Survey suggests pool bond could succeed
Survey says a majority of Crook County voters would support a bond measure to build a new aquatic center in Prineville.
However, the margin between potential yes and no votes is narrow enough that a campaign on behalf of such a measure is recommended.
A citizen-led advisory committee has spent the past few months trying to determine how best to replace the aging Prineville swimming pool, which was built more than 60 years ago and has become increasingly expensive to maintain and repair.
Data provided by a recent feasibility study determined that a year-round indoor facility that met stated public needs, including a competition pool and water slide, would cost about $28 million to build.
The committee then hired a FM3 Research, a California-based public opinion research firm, to conduct a scientifically valid survey to determine if voters would support a bond measure to build an aquatic center.
That survey took place from Feb. 14-21, and FM3 made contact with 671 total residents online, by land line telephone and by cell phone. The results of that survey were announced at a Prineville City Council meeting Tuesday evening.
"Everyone we spoke to was a registered voter who, based on their past voting behavior, is considered likely to cast ballots in the (2018) November election," said Dave Metz of FM3.
The first group of questions sought to determine the views of voters regarding the leadership of Crook County. People were asked if they felt the county was "headed in the right direction."
"It gives you a sense of the gut feeling people have about their community," Metz explained.
About 58 percent of respondents said the county was headed in the right direction compared to 21 percent saying it was headed the wrong direction.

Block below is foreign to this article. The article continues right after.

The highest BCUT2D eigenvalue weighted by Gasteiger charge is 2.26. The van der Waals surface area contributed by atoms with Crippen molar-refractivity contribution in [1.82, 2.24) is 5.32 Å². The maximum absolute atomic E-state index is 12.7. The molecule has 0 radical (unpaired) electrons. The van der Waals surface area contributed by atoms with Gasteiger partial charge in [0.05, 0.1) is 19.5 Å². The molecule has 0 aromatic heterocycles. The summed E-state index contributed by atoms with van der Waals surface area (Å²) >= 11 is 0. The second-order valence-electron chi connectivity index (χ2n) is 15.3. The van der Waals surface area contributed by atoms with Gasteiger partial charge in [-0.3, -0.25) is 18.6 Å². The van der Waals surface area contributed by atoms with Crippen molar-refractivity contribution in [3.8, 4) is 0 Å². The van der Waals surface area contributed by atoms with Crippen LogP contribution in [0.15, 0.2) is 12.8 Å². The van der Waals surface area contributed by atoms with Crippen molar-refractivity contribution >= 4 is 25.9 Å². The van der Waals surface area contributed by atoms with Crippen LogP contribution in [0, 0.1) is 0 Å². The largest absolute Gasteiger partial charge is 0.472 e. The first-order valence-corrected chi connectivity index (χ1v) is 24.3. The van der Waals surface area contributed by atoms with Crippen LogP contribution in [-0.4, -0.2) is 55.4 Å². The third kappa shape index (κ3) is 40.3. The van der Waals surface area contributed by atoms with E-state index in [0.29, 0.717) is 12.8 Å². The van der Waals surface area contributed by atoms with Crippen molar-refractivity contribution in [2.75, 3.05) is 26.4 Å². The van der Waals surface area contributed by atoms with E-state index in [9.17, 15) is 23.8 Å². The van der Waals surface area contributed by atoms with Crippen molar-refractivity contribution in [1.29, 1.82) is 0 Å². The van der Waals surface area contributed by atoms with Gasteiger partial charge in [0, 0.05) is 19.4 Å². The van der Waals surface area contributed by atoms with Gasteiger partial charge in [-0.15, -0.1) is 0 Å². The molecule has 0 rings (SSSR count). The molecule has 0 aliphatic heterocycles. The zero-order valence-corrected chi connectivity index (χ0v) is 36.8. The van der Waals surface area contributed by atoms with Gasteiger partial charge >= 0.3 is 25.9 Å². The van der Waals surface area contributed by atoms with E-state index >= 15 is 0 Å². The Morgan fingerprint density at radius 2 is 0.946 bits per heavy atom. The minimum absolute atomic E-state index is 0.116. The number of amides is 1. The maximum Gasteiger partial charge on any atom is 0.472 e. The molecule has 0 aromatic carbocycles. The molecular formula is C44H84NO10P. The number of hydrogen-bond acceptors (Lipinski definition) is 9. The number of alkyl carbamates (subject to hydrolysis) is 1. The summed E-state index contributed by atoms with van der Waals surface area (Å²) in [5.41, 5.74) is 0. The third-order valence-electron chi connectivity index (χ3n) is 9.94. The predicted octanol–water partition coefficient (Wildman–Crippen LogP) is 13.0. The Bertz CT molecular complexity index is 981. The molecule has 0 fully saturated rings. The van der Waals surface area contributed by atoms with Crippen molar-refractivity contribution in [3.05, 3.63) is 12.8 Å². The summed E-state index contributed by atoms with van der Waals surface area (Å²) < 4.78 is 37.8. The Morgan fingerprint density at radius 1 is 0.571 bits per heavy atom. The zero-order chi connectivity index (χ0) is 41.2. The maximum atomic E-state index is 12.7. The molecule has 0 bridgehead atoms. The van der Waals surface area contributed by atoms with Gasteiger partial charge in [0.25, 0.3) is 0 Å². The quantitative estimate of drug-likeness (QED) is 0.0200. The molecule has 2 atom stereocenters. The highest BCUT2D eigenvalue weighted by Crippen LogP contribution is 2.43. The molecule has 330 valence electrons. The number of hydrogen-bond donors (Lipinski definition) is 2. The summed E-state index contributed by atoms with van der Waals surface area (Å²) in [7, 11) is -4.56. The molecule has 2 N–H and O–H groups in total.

"Here in Crook County, people feel very positively about how things are going," Metz deduced. "Going hand in hand with that, they also have a very positive feeling about local government."
The survey revealed that 64 percent of voters approve of city government, 70 percent view county government in a positive way, and 77 percent approve of parks and recreation leadership.
Metz went on to highlight survey data that suggests voters consider the condition of the current pool as a serious community problem. Respondents were asked to rate the importance of different local issues from the cost of housing or health care to homelessness, public safety or how much people pay in local taxes.
"We wanted to understand how people view the pool in the context of other community concerns," Metz said.
Housing costs topped the list, with 66 percent of respondents rating as either an extremely or very serious problem. Cost of health care followed at 62 percent, then jobs and the economy at 55 percent.
The condition of the pool followed at 52 percent while the amount of local taxes paid came in at 31 percent, below other concerns like homelessness, public education quality and lack of activities for local youth.
"That's an important marker," Metz said. "There is more concern about the pool than there is about local tax rates."
The survey then went on to mine data regarding local pool use. FM3 found that about 80 percent of the respondents do not use the pool and the 20 percent who did are predominantly women and are parents of school-age children and under the age of 50.
Those who do not use the current pool were then asked if they go to a neighboring community to swim in its pool. Only 24 percent said they did, however when those same people were asked if they would use an upgraded Prineville pool, 52 percent said they likely would.
Metz said that response is not typical and is a good sign for bond measure support.
"In a lot of other communities … we find a large group of people who are just non-swimmers, but that's not what we are seeing here."